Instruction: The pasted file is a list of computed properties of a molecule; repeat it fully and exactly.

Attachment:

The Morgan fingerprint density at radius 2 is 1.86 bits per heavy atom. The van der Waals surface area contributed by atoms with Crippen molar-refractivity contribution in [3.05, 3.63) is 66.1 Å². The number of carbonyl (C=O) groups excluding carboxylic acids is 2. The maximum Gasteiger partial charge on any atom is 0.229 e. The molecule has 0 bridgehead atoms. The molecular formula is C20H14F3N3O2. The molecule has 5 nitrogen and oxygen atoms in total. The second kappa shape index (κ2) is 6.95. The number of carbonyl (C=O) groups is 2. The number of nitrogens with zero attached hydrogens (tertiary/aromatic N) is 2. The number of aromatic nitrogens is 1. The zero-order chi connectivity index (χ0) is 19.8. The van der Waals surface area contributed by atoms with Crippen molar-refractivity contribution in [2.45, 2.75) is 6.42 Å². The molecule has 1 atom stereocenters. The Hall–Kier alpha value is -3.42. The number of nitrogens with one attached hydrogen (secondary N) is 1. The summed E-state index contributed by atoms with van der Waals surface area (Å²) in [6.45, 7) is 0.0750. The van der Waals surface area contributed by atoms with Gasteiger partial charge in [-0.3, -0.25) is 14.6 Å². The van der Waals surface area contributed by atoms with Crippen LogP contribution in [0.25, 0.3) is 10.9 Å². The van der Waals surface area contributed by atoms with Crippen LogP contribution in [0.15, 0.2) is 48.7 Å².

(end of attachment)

The Morgan fingerprint density at radius 2 is 1.86 bits per heavy atom. The van der Waals surface area contributed by atoms with Crippen molar-refractivity contribution in [3.05, 3.63) is 66.1 Å². The number of carbonyl (C=O) groups excluding carboxylic acids is 2. The maximum Gasteiger partial charge on any atom is 0.229 e. The molecule has 0 bridgehead atoms. The molecular formula is C20H14F3N3O2. The molecule has 5 nitrogen and oxygen atoms in total. The second kappa shape index (κ2) is 6.95. The number of carbonyl (C=O) groups is 2. The number of nitrogens with zero attached hydrogens (tertiary/aromatic N) is 2. The number of aromatic nitrogens is 1. The zero-order chi connectivity index (χ0) is 19.8. The van der Waals surface area contributed by atoms with Crippen molar-refractivity contribution in [2.45, 2.75) is 6.42 Å². The molecule has 1 atom stereocenters. The Hall–Kier alpha value is -3.42. The number of nitrogens with one attached hydrogen (secondary N) is 1. The summed E-state index contributed by atoms with van der Waals surface area (Å²) in [6.45, 7) is 0.0750. The van der Waals surface area contributed by atoms with Gasteiger partial charge in [-0.3, -0.25) is 14.6 Å². The van der Waals surface area contributed by atoms with Crippen LogP contribution in [0.25, 0.3) is 10.9 Å². The van der Waals surface area contributed by atoms with Crippen LogP contribution in [0.15, 0.2) is 48.7 Å².